The alexandrite variety displays a color change dependent upon the nature of ambient lighting. Alexandrite, with its chameleon-like qualities, is a rare variety of the mineral chrysoberyl. Its color can be a lovely green in daylight or fluorescent light, changing to brownish or purplish red in the incandescent light from a lamp or candle flame. This is a result of the complex way the mineral absorbs light. It is a variety of Chrysoberyl the color of which varies between dark grass-green and emerald-green. It was named after Czar Alexander II.
- Color: Blue, Purple, Grey, Green, Red, Pink, Yellow
- Luster: Vitreous
- Birthstone zodiac sign: Gemini
- Associated month: June
- Crystal system: Orthorhombic crystal system
- Chemical formula: BeAl₂O₄
- Hardness (Mohs hardness scale): 8.5
Alexandrite effect is the phenomenon of an observed color change from greenish to reddish with a change in source illumination. It results from the small-scale replacement of aluminum by chromium ions in the crystal structure, which causes intense absorption of light over a narrow range of wavelengths in the yellow region (580 nm) of the visible light spectrum. Because human vision is most sensitive to green light and least sensitive to red light, alexandrite appears greenish in daylight where the full spectrum of visible light is present, and reddish in the incandescent light which emits less green and blue spectrum. This color change is independent of any change of hue with viewing direction through the crystal that would arise from pleochroism.
Alexandrite from the Ural Mountains in Russia can be green by daylight and red by incandescent light. Other varieties of it may be yellowish or pink in daylight and a Columbine or raspberry red by incandescent light.
Stones that show a dramatic color change and strong colors (e.g. red-to-green) are rare and sought-after, but stones that show less distinct colors (e.g. yellowish green changing to brownish yellow) may also be considered “alexandrite” by gem labs such as the Gemological Institute of America.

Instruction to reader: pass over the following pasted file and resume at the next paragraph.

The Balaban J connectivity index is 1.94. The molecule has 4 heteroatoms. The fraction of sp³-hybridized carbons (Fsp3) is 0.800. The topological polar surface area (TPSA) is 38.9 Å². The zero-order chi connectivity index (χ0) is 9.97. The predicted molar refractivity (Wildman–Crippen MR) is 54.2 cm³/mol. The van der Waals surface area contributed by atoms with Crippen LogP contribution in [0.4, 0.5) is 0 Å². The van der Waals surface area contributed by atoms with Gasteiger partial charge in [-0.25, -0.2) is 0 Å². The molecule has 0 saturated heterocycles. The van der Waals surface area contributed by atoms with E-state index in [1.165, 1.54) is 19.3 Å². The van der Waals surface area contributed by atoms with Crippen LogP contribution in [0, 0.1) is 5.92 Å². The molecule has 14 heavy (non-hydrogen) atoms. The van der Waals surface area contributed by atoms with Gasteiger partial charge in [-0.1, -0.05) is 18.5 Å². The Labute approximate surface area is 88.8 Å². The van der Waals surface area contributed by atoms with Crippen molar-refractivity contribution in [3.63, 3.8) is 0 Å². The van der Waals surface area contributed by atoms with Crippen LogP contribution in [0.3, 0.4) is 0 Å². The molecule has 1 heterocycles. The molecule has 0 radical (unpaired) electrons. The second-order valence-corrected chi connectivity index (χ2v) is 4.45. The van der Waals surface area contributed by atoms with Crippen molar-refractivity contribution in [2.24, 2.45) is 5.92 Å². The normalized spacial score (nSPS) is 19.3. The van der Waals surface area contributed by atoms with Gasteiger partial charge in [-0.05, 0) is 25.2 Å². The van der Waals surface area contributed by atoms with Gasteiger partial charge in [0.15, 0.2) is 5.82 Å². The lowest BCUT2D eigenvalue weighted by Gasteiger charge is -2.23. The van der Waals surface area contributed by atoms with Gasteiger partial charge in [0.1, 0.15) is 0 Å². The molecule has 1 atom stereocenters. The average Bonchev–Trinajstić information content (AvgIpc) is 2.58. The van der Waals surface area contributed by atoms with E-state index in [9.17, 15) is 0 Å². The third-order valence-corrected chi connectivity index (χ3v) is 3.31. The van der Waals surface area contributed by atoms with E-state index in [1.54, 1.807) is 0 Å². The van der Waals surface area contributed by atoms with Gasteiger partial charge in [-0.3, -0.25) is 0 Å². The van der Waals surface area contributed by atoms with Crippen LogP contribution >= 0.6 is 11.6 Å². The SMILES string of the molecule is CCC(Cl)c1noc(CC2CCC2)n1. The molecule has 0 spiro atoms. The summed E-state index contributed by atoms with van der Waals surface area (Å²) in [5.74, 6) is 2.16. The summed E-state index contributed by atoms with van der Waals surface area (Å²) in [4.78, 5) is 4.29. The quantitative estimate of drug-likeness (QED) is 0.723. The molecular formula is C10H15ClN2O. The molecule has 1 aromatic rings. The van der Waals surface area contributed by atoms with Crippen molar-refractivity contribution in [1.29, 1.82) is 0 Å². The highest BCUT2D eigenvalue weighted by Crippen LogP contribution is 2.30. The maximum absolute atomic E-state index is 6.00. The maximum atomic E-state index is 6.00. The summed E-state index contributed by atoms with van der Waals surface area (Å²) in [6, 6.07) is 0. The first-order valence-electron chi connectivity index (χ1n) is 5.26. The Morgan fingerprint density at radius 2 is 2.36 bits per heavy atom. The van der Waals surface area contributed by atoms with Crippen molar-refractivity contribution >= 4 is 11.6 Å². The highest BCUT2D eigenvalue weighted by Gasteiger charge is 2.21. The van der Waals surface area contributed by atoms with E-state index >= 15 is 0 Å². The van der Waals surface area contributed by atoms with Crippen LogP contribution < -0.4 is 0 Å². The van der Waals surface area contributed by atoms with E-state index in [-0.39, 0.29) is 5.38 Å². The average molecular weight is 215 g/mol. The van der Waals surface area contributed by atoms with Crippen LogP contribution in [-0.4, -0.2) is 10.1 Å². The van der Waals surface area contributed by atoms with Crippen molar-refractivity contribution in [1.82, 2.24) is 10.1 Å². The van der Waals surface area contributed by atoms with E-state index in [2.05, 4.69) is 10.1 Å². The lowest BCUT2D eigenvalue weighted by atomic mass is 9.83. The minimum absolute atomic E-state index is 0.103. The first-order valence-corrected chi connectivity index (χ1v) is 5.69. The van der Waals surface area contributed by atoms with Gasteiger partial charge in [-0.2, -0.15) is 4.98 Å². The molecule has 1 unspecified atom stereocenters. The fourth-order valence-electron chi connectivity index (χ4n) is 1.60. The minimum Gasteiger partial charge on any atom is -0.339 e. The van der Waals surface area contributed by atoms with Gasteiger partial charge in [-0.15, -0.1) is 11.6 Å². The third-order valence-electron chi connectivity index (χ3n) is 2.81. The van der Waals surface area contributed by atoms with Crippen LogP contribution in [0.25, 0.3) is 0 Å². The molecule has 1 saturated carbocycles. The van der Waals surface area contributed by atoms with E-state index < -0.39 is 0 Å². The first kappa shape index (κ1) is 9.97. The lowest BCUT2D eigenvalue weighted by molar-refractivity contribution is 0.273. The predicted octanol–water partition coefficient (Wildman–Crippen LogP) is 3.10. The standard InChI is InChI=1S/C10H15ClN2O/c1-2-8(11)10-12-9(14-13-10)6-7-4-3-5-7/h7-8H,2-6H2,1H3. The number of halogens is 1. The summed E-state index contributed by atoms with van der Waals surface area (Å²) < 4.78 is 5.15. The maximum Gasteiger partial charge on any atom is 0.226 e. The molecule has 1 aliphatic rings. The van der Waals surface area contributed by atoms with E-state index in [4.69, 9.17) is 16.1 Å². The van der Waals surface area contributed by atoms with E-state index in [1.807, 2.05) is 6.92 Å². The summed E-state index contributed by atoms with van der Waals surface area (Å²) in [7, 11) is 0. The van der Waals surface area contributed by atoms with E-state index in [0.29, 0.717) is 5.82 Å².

According to a popular but controversial story, alexandrite was discovered by the Finnish mineralogist Nils Gustaf Nordenskiöld (1792–1866), and named in honor of the future Tsar Alexander II of Russia. Nordenskiöld’s initial discovery occurred as a result of an examination of a newly found mineral sample he had received from Perovskii, which he identified as emerald at first. The first emerald mine had been opened in 1831.
Alexandrite 5 carats (1,000 mg) and larger were traditionally thought to be found only in the Ural Mountains, but have since been found in larger sizes in Brazil. Other deposits are located in India (Andhra Pradesh), Madagascar, Tanzania, and Sri Lanka. Alexandrite in sizes over three carats are very rare.
Today, several labs can produce synthetic lab-grown stones with the same chemical and physical properties as natural alexandrite. Several methods can produce flux-grown alexandrite, Czocchralski (or pulled) alexandrite, and hydrothermally-produced alexandrite. Flux-grown gems that are fairly difficult to distinguish from natural alexandrite as they contain inclusions that seem natural. Czochralski or pulled alexandrite is easier to identify because it is very clean and contains curved striations visible under magnification. Although the color change in pulled stones can be from blue to red, the color change does not truly resemble that of natural alexandrite from any deposit. Hydrothermal lab-grown alexandrite has identical physical and chemical properties to real alexandrite.
Some gemstones falsely described as lab-grown synthetic alexandrite are actually corundum laced with trace elements (e.g., vanadium) or color-change spinel and are not actually chrysoberyl. As a result, they would be more accurately described as simulated alexandrite rather than “synthetic”. This alexandrite-like sapphire material has been around for almost 100 years and shows a characteristic purple-mauve color change, which does not really look like alexandrite because there is never any green.